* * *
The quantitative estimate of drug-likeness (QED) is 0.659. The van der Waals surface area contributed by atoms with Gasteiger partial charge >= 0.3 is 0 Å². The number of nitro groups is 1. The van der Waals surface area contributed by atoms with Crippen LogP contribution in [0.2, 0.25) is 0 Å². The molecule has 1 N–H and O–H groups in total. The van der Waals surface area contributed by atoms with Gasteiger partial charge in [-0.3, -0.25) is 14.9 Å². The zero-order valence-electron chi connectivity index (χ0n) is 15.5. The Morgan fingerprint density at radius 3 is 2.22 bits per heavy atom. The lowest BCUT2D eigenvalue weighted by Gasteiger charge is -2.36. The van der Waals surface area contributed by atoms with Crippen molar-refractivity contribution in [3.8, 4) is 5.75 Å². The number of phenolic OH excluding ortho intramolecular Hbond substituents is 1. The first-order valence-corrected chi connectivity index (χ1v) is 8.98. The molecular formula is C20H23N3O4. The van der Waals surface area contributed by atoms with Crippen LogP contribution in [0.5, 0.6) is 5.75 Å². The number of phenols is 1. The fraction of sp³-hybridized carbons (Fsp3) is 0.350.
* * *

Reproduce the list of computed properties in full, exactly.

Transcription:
The quantitative estimate of drug-likeness (QED) is 0.659. The van der Waals surface area contributed by atoms with Gasteiger partial charge >= 0.3 is 0 Å². The number of nitro groups is 1. The van der Waals surface area contributed by atoms with Crippen LogP contribution in [0.2, 0.25) is 0 Å². The molecule has 1 N–H and O–H groups in total. The van der Waals surface area contributed by atoms with Gasteiger partial charge in [-0.3, -0.25) is 14.9 Å². The zero-order valence-electron chi connectivity index (χ0n) is 15.5. The Morgan fingerprint density at radius 3 is 2.22 bits per heavy atom. The lowest BCUT2D eigenvalue weighted by Gasteiger charge is -2.36. The van der Waals surface area contributed by atoms with Crippen molar-refractivity contribution in [3.8, 4) is 5.75 Å². The number of phenolic OH excluding ortho intramolecular Hbond substituents is 1. The first-order valence-corrected chi connectivity index (χ1v) is 8.98. The molecular formula is C20H23N3O4. The van der Waals surface area contributed by atoms with Crippen LogP contribution in [0.5, 0.6) is 5.75 Å². The number of phenols is 1. The fraction of sp³-hybridized carbons (Fsp3) is 0.350.